Ute Foundation to host first-ever powwow in Aspen
The Aspen Ute Foundation is introducing its first-ever powwow to the Roaring Fork Valley this weekend.
To be held Saturday, the Shining Mountains Pow Wow is a nine-hour affair, complete with intertribal dancers, dignitaries and royalty from regional tribes, contest dancing and drumming, as well as cultural booths, arts and crafts, storytelling and indigenous vendors.
Deanne Vitrac-Kessler, founder of the Aspen Ute Foundation, said while the organization has had small gatherings here since it was established 14 years ago, people were coming to her asking for more.
“It was time to bring the indigenous culture to the valley,” she said, adding this time around, she got some good, professional help to organize something as big as the powwow. “We hope it will bring the community together.”
Preparations have been underway for weeks, with dancers creating their regalia.
Anuk Bald Eagle, who helped Vitrac-Kessler in years past with Ute Foundation gatherings, is nearly finished with the regalia he’s been creating with feathers from a bald eagle he received from his family.
Aspen Ute Foundation was founded with Northern Ute Elder Loya Arrum-Cesspouch’s help to bring an indigenous presence back and the respect of ancestral territories to the Roaring Fork Valley, according to Vitrac-Kessler.
Foundation members have held exhibitions and dances in downtown Aspen over the years. Last year was the foundation’s first-ever indigenous film festival — the Shining Mountains Film Festival.
Saturday’s powwow will be a much larger affair, with anywhere between 15 to 40 dancers from various tribes around the West.
“This powwow has sparked the curiosity of many dancers and drummers in ‘Indian country’ and the Northern Ute Indian Tribe has expressed great interest in sending representatives of their council as well as royalties (selected dancers to represent the tribe),” Vitrac-Kessler wrote in an email.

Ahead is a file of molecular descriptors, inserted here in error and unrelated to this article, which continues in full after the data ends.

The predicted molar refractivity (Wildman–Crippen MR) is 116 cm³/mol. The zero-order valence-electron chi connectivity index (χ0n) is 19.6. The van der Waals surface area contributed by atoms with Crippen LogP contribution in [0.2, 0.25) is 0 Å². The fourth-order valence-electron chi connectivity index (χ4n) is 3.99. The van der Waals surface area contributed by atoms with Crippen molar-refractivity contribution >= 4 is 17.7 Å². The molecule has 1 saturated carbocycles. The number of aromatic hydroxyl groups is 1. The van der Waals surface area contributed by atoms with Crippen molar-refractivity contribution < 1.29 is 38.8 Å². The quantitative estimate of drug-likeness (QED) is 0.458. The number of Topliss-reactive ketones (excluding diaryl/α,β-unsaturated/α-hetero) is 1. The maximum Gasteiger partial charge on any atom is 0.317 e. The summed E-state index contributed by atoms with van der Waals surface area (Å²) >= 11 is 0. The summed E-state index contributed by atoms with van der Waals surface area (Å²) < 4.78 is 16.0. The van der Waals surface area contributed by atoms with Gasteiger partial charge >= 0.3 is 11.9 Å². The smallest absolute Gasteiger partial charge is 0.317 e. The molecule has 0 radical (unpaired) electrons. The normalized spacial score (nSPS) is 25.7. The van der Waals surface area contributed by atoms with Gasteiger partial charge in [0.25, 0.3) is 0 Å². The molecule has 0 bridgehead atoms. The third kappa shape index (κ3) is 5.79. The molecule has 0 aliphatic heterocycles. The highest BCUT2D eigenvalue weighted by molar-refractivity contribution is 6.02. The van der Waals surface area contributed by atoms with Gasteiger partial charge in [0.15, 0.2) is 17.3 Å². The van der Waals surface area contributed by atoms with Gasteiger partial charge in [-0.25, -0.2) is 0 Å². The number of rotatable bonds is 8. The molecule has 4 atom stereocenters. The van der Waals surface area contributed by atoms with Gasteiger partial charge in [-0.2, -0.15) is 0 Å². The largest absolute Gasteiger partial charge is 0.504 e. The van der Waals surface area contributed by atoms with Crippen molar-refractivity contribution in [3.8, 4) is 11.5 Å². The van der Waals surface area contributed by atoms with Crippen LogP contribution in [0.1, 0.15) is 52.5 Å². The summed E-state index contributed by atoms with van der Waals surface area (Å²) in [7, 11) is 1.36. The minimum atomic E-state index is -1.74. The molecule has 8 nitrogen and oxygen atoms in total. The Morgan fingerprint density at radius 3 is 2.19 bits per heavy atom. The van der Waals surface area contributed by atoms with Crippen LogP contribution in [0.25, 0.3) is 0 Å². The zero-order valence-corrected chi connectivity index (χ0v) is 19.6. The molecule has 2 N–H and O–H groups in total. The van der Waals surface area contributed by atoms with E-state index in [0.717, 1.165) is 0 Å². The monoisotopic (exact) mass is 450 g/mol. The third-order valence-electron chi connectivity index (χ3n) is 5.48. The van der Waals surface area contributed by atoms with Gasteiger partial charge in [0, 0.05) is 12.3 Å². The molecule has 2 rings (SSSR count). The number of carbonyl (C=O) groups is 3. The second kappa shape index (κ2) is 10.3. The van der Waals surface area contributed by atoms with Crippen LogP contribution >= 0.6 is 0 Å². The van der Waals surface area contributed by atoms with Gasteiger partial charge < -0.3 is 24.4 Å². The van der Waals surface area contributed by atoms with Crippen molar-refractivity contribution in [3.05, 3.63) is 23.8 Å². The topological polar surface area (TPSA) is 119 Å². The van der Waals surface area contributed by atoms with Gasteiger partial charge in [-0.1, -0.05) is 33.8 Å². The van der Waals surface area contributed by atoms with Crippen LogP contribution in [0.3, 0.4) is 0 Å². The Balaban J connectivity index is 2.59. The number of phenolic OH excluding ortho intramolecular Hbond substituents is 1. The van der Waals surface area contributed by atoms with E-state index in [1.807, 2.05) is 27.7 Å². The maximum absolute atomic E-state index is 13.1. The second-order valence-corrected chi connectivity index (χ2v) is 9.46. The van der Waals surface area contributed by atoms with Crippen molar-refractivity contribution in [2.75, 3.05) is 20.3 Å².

The Utes will be the host tribe with their Fort Duchesne, Utah, Drum Group, The Wild Salmon Singers. The guest drum group will be the Cherry Creek Singers of Cheyenne River Sioux Tribe, South Dakota.
There will be champion dancers in different categories from diverse nations, such as Ute, Lakota, Hopi, Dine’/Navajo, Apache, Cheyenne, Cherokee, Paiute and Kiowa.
The Ute Foundation’s influence here has reached to City Hall, as it successfully pushed Aspen City Council to pass a resolution to replace Columbus Day with Indigenous People’s Day two years ago.
The film festival, aimed at educating and bringing awareness to the public about original inhabitants of this continent, takes place during Indigenous Peoples Day weekend.
Council members last week plugged Saturday’s powwow, saying it was a not-to-miss event.
“It’s going to be really, really fun, and it’s building on the momentum from our Indigenous Peoples Day,” said Aspen Mayor Steve Skadron. “This is one of the cogs of building recognition of our Ute history in this town.”
The powwow will be an indoor event at Aspen High School. From 1–4 p.m., there will be cultural booths, arts and crafts, children’s games, story telling, indigenous vendors and a raffle.
Then beginning at 5 p.m., the traditional “Grand Entry” of all dancers will occur. And then until 10 p.m., a dancing and drumming contest will ensue, along with the intertribal dance that includes everyone present.
The event is free for people younger than 18 years old; it is $10 general admission for adults.
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